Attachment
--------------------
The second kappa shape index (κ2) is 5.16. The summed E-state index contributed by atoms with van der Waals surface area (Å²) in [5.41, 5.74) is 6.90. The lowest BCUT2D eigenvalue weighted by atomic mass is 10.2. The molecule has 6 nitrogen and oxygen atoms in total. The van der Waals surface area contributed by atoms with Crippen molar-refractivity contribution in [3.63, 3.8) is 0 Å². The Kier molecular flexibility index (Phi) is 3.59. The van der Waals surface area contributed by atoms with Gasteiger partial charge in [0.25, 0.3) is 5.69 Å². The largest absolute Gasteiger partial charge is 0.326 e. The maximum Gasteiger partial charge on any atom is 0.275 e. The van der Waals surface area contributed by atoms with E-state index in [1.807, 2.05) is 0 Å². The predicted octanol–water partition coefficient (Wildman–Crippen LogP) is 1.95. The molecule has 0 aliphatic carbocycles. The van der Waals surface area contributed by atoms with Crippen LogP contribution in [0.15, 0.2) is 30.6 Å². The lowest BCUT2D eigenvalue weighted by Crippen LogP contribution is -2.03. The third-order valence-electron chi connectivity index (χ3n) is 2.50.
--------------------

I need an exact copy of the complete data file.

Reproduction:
The second kappa shape index (κ2) is 5.16. The summed E-state index contributed by atoms with van der Waals surface area (Å²) in [5.41, 5.74) is 6.90. The lowest BCUT2D eigenvalue weighted by atomic mass is 10.2. The molecule has 6 nitrogen and oxygen atoms in total. The van der Waals surface area contributed by atoms with Crippen molar-refractivity contribution in [3.63, 3.8) is 0 Å². The Kier molecular flexibility index (Phi) is 3.59. The van der Waals surface area contributed by atoms with Gasteiger partial charge in [0.25, 0.3) is 5.69 Å². The largest absolute Gasteiger partial charge is 0.326 e. The maximum Gasteiger partial charge on any atom is 0.275 e. The van der Waals surface area contributed by atoms with E-state index in [1.807, 2.05) is 0 Å². The predicted octanol–water partition coefficient (Wildman–Crippen LogP) is 1.95. The molecule has 0 aliphatic carbocycles. The van der Waals surface area contributed by atoms with Crippen LogP contribution in [0.15, 0.2) is 30.6 Å². The lowest BCUT2D eigenvalue weighted by Crippen LogP contribution is -2.03. The third-order valence-electron chi connectivity index (χ3n) is 2.50.